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Self-patterned Metal Electrodes by the Fusion Control of Silver Nanoclusters for Inkjet Printing Process

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The opportunity of inkjet printing for the fabrication of metal electrodes in electronics applications has been explored for years but the direct fabrication of fine metal electrodes in the scale of tens of micrometers and less has suffered from its limited resolution and reliability. Moreover, the imperfect wetting control of silver ink has caused the short circuit formation between adjacent electrodes, even with a surface energy patterning technique. In this study, a novel self-patterning technique is introduced, which has the capability to convert metallo-organic silver ink to either conductive or non-conductive patterns, as intended. It is found that polyaniline allows the infiltration of metallo-organic silver ink into the voids among polyaniline granules and inhibits the formation of networked silver nanoclusters after a thermal process. With the fusing control layer of polyaniline, conductive and non-conductive patterns were successfully self-differentiated, no matter where metallo-organic silver ink lied down, and the line resistance of the self-patterned metal electrode as fine as 96 μm in line width and 27 μm in line space was as low as 27.55±0.62 Ω/cm.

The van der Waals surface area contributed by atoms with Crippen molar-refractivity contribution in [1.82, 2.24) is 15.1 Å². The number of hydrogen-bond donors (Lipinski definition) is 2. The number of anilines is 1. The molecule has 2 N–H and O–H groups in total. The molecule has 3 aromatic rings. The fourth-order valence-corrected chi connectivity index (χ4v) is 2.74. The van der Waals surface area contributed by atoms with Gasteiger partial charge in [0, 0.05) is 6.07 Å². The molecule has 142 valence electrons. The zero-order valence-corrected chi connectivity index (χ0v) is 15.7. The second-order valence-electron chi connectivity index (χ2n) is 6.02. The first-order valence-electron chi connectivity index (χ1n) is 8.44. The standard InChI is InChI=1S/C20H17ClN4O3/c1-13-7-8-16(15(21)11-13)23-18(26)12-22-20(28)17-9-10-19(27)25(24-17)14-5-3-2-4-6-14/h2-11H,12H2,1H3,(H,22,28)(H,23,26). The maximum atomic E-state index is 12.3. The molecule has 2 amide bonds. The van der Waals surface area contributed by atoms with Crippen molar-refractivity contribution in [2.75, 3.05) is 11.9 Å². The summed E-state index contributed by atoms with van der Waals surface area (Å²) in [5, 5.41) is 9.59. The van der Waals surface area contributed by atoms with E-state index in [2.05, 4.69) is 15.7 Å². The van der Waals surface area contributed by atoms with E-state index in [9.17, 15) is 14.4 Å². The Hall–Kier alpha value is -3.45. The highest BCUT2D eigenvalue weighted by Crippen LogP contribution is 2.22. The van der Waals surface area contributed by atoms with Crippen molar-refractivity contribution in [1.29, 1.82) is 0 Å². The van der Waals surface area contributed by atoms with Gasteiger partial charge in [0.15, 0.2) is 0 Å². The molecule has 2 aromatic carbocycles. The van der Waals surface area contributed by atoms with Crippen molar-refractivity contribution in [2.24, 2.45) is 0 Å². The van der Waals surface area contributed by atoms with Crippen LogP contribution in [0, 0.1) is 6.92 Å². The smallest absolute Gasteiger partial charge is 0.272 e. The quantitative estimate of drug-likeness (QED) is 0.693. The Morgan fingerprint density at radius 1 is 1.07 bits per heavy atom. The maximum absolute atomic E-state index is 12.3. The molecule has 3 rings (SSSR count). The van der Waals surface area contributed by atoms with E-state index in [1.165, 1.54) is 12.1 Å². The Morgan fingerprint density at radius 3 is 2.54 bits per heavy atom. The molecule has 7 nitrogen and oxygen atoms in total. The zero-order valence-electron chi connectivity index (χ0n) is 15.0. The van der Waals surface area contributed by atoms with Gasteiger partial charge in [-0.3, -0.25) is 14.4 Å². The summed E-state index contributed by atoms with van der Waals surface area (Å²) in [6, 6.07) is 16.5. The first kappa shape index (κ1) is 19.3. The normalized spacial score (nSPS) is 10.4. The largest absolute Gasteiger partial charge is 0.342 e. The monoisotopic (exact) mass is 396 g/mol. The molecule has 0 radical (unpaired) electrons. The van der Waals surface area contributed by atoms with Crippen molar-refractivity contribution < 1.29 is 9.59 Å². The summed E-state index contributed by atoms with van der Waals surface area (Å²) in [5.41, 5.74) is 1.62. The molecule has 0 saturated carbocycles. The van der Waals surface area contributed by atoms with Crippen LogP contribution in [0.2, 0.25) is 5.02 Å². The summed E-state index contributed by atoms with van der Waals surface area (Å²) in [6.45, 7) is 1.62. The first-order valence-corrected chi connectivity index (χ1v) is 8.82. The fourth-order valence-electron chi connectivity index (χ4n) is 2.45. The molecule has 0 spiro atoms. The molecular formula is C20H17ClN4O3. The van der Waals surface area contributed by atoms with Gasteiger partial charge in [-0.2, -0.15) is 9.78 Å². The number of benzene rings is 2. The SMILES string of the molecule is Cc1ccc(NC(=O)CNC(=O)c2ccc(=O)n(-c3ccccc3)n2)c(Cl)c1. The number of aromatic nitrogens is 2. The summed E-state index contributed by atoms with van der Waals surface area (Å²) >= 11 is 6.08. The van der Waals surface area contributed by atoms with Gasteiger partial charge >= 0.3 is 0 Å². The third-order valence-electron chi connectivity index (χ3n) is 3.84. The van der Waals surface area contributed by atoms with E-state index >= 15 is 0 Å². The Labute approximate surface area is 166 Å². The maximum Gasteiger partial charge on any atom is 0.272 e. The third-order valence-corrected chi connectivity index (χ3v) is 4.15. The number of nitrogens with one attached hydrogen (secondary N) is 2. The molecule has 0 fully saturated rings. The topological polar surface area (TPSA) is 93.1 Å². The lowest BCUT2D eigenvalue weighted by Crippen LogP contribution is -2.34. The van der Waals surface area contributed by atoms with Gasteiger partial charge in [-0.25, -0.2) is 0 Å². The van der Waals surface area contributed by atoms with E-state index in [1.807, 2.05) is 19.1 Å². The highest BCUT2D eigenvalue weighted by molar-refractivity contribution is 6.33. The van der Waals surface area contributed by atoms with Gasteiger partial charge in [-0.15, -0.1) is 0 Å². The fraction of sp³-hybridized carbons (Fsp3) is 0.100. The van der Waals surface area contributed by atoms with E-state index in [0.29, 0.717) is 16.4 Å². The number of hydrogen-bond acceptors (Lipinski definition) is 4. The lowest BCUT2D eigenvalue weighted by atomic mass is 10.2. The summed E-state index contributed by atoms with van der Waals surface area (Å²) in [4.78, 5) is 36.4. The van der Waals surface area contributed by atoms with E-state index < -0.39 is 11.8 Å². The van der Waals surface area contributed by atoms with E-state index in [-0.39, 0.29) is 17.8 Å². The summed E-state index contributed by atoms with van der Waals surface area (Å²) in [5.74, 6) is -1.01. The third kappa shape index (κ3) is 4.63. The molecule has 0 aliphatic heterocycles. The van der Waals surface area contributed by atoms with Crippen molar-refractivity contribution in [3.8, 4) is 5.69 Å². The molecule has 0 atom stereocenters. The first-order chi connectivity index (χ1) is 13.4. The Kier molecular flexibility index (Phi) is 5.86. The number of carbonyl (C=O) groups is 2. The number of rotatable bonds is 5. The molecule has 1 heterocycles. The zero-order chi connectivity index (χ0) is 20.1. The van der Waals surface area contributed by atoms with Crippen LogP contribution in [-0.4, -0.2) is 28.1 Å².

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Document Type: Research Article

Publication date: 2010-01-01

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  • For more than 30 years, IS&T's series of digital printing conferences have been the leading forum for discussion of advances and new directions in 2D and 3D printing technologies. A comprehensive, industry-wide conference that brings together industry and academia, this meeting includes all aspects of the hardware, materials, software, images, and applications associated with digital printing systems?particularly those involved with additive manufacturing and fabrication?including bio-printing, printed electronics, page-wide, drop-on-demand, desktop and continuous ink jet, toner-based systems, and production digital printing, as well as the engineering capability, optimization, and science involved in these fields. In 2016, the conference changed its name formally to Printing for Fabrication to better reflect the content of the meeting and the evolving technology of printing.

    Please note: For purposes of its Digital Library content, IS&T defines Open Access as papers that will be downloadable in their entirety for free in perpetuity. Copyright restrictions on papers vary; see individual paper for details.

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